The recovery of the U.S. economy as measured by an increase in employment and a decrease in the ranks of the unemployed stalled in May, according to the latest government figures. Business groups are concerned by the lack of stronger growth in jobs in core services other than health and education, with some placing the blame on unnecessary government regulation .
Nonfarm employment changed little in May, advancing by 54,000 while the unemployment rate remained stable at 9.1 percent, according to the employment situation report released today by the U.S. Bureau of Labor Statistics. The labor force, at 153.7 million people, was also little changed.
The ranks of the long-term unemployed (those jobless for 27 weeks and over) swelled by 361,000 to 6.2 million; they now account for nearly half (45.1 percent) of total unemployment.
"Job growth slowed substantially in May as the overall economy is starting to show choppiness," Kathy Bostjancic, director for macroeconomic analysis for The Conference Board, an independent business membership and research association, said in a statement. "There is some weakness in manufacturing and construction. The real story, however, is the lack of stronger job growth in 'core' services, which excludes the secular gains in health and education. Relatively modest gains in consumer spending are limiting job growth in 'core' services. With households worried about high gas and grocery prices , and the slow pace of wage gains, spending could even slow a little more this summer. Employers spent a great deal of time and attention reducing costs over the past few years and are reluctant to add to their cost structure unless they can be certain the economy will not hit a soft patch. This degree of caution could remain in evidence right through Labor Day."
“Today’s increase in the unemployment rate underscores the need for dramatic action to break down barriers to job creation," said John Engler, president of Business Roundtable, a business advocacy group. "First among these are unnecessary regulations. Regulations are both a drag on job creation and on the economy. Regulations are ‘hidden taxes’ that strangle job creation. We need action by government agencies to clear out obsolete rules and streamline permitting to reduce delays and impediments for companies to invest and grow. The private sector is the only hope for future job creation. We need to recognize this and work together to let businesses, small and large, invest in people.”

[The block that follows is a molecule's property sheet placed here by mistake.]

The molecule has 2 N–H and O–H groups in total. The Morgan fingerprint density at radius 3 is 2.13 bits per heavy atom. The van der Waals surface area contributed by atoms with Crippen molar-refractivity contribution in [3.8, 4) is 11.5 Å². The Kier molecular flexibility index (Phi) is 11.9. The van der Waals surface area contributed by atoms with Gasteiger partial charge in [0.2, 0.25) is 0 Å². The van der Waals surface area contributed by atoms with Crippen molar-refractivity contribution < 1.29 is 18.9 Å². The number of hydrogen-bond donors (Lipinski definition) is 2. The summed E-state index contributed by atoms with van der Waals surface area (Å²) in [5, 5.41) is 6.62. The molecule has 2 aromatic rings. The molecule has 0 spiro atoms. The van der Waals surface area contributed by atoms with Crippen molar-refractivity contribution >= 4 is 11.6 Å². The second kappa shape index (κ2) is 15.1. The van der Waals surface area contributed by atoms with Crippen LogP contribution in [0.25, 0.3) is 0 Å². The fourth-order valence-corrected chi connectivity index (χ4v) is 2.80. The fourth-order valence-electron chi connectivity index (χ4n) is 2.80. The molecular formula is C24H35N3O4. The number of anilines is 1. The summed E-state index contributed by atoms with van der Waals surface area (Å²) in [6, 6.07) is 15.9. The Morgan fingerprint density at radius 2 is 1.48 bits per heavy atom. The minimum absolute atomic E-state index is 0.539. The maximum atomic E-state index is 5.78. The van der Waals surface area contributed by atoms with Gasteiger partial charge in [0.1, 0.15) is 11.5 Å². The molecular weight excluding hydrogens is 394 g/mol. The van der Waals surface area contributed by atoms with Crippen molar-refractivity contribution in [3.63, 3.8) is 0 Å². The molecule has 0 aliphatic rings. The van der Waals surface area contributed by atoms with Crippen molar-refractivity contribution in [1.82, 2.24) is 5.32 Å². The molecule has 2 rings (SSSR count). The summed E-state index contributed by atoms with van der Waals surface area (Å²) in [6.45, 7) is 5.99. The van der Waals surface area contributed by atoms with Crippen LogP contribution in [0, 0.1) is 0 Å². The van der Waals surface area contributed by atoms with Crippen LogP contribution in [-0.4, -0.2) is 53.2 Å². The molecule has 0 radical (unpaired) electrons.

The Small Business and Entrepreneurship Council (SBE Council) said May's jobs numbers are not surprising given flawed government policies that continue to jack up business costs and fuel uncertainty. Last month, the unemployment rate increased to 9.1 percent, and employers only added 54,000 jobs, according to the U.S. Department of Labor.
"Energy and health care costs are rising, and additional policy uncertainties remain a drag on small business confidence," said Karen Kerrigan, president and CEO of the SBE Council. "The central barrier to business growth and job creation is bad government policies. Yet, the administration appears set in its way on moving forward with a costly health care plan, regulations and proposals that will drive energy costs higher, and a wide-ranging set of other policies that will impact the availability of capital and investment across sectors."
Raymond J. Keating, the SBE Council's chief economist, added, "This jobs data is not surprising in that it reflects a continuing grossly underperforming economic recovery. And small business owners are not a confident bunch these days, especially given the challenges of high energy costs and the uncertainties swirling around governmental policies. In the end, job creation is overwhelmingly about small business, and little has been done to boost confidence in this sector."